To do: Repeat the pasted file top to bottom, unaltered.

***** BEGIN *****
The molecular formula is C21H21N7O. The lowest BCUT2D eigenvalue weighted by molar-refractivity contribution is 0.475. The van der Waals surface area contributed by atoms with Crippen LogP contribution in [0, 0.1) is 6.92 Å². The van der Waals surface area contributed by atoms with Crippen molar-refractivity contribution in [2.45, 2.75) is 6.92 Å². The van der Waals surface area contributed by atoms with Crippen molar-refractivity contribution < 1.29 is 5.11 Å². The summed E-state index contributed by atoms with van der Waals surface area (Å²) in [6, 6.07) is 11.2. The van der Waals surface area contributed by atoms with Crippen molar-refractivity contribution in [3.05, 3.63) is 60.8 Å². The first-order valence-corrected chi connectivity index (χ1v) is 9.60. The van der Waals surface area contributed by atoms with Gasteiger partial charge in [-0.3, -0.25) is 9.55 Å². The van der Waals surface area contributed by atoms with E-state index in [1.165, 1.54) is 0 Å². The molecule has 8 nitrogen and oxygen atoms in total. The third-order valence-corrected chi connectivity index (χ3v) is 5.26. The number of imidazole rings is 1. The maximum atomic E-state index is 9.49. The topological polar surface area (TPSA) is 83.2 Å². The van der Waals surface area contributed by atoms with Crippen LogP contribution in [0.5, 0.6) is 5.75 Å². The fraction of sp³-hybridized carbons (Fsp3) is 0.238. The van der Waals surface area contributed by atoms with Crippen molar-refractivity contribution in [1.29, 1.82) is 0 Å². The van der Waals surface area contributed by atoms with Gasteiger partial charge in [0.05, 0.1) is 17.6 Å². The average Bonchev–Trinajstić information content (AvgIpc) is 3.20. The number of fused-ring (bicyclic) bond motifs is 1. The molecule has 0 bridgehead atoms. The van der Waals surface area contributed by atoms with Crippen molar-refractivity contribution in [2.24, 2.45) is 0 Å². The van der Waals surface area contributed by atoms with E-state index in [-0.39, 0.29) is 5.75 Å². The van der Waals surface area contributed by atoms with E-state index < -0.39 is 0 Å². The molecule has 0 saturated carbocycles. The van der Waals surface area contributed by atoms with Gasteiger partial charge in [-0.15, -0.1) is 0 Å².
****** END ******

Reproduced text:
The molecular formula is C21H21N7O. The lowest BCUT2D eigenvalue weighted by molar-refractivity contribution is 0.475. The van der Waals surface area contributed by atoms with Crippen LogP contribution in [0, 0.1) is 6.92 Å². The van der Waals surface area contributed by atoms with Crippen molar-refractivity contribution in [2.45, 2.75) is 6.92 Å². The van der Waals surface area contributed by atoms with Crippen molar-refractivity contribution < 1.29 is 5.11 Å². The summed E-state index contributed by atoms with van der Waals surface area (Å²) in [6, 6.07) is 11.2. The van der Waals surface area contributed by atoms with Crippen molar-refractivity contribution in [3.05, 3.63) is 60.8 Å². The first-order valence-corrected chi connectivity index (χ1v) is 9.60. The van der Waals surface area contributed by atoms with Gasteiger partial charge in [-0.3, -0.25) is 9.55 Å². The van der Waals surface area contributed by atoms with E-state index in [1.165, 1.54) is 0 Å². The molecule has 8 nitrogen and oxygen atoms in total. The third-order valence-corrected chi connectivity index (χ3v) is 5.26. The number of imidazole rings is 1. The maximum atomic E-state index is 9.49. The topological polar surface area (TPSA) is 83.2 Å². The van der Waals surface area contributed by atoms with Crippen LogP contribution in [0.5, 0.6) is 5.75 Å². The fraction of sp³-hybridized carbons (Fsp3) is 0.238. The van der Waals surface area contributed by atoms with Crippen molar-refractivity contribution in [1.29, 1.82) is 0 Å². The van der Waals surface area contributed by atoms with Gasteiger partial charge in [0.05, 0.1) is 17.6 Å². The average Bonchev–Trinajstić information content (AvgIpc) is 3.20. The number of fused-ring (bicyclic) bond motifs is 1. The molecule has 0 bridgehead atoms. The van der Waals surface area contributed by atoms with Crippen molar-refractivity contribution in [2.24, 2.45) is 0 Å². The van der Waals surface area contributed by atoms with E-state index in [-0.39, 0.29) is 5.75 Å². The van der Waals surface area contributed by atoms with E-state index < -0.39 is 0 Å². The molecule has 0 saturated carbocycles. The van der Waals surface area contributed by atoms with Gasteiger partial charge in [-0.15, -0.1) is 0 Å².